With our archives now 3,500+ articles deep, we’ve decided to republish a classic piece each Sunday to help our newer readers discover some of the best, evergreen gems from the past. This article was originally published in December 2015.
How many cold-weather coats does the average man need?
There are those men, often younger, who don’t have to dress professionally each day, who try to get by with just one: a “technical,” ski/snowboard-inspired puffy jacket or parka. Such a coat works fine for outdoors pursuits and when paired with very casual clothing. But when layered over a suit, sports jacket, or even a nice sweater, the casual coat jars with the man’s dressier clothes, spoiling the overall effect of the get-up. And should the parka-only man be invited to a really swanky black tie event, he’ll be up a creek.
On the other side are men who have a variety of jackets for every occasion. The parka for activities outdoors, a mackinaw for casual get-togethers, a duffle or pea coat for layering over smart casual clothes, and a couple different kinds of overcoats for wearing atop suits and tuxes.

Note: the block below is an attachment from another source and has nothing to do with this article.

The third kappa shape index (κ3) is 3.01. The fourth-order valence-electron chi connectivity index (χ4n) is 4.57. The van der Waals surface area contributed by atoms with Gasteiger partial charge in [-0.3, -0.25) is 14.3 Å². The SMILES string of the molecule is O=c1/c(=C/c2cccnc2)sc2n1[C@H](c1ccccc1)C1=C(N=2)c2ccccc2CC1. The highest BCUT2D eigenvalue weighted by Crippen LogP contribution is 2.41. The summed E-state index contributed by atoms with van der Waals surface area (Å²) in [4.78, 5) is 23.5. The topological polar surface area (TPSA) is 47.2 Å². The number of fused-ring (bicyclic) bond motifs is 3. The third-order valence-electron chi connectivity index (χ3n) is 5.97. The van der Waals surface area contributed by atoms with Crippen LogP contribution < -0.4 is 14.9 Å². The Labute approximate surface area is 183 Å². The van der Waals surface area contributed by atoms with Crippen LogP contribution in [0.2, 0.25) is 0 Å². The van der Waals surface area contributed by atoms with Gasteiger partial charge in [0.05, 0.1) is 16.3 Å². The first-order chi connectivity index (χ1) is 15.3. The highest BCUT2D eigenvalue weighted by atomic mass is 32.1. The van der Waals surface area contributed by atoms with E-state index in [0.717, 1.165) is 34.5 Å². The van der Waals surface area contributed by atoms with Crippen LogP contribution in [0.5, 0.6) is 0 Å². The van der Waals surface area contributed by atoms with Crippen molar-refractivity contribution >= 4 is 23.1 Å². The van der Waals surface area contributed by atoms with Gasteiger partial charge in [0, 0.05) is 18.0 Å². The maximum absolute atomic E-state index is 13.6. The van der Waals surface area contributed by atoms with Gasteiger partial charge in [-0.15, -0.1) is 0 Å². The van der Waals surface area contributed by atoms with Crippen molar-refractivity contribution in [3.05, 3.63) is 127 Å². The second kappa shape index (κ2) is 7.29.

For the sartorially inclined, having a closet full of coats may be desirable. But for those who prefer having a very simple, minimal wardrobe, I have good news: it’s possible to get by with just two winter coats — a technical casual one and a traditional overcoat.
The overcoat — a heavy, ankle-to-thigh-length piece of outerwear with a collar and lapels — is one of the most classic and flattering staples of menswear. It projects confidence and authority and enhances a man’s silhouette — widening the shoulders, lengthening the body, and draping over any problem areas. Its functionality can’t be beat either; made of thick fabric, it’ll protect you from the elements and keep you warm all winter long. Best of all, it works when worn over both casual and formalwear. Good-looking, functional, and highly adaptable, the overcoat can truly be the only other coat you own besides a technical one — as long as you pick the most versatile style.
How to choose such a “Swiss Army” overcoat is what we’ll lay out today.
Note: Some of the images below show a topcoat rather than an overcoat; a topcoat is simply a lighter-weight overcoat, and the same principles discussed apply.
Why an Overcoat?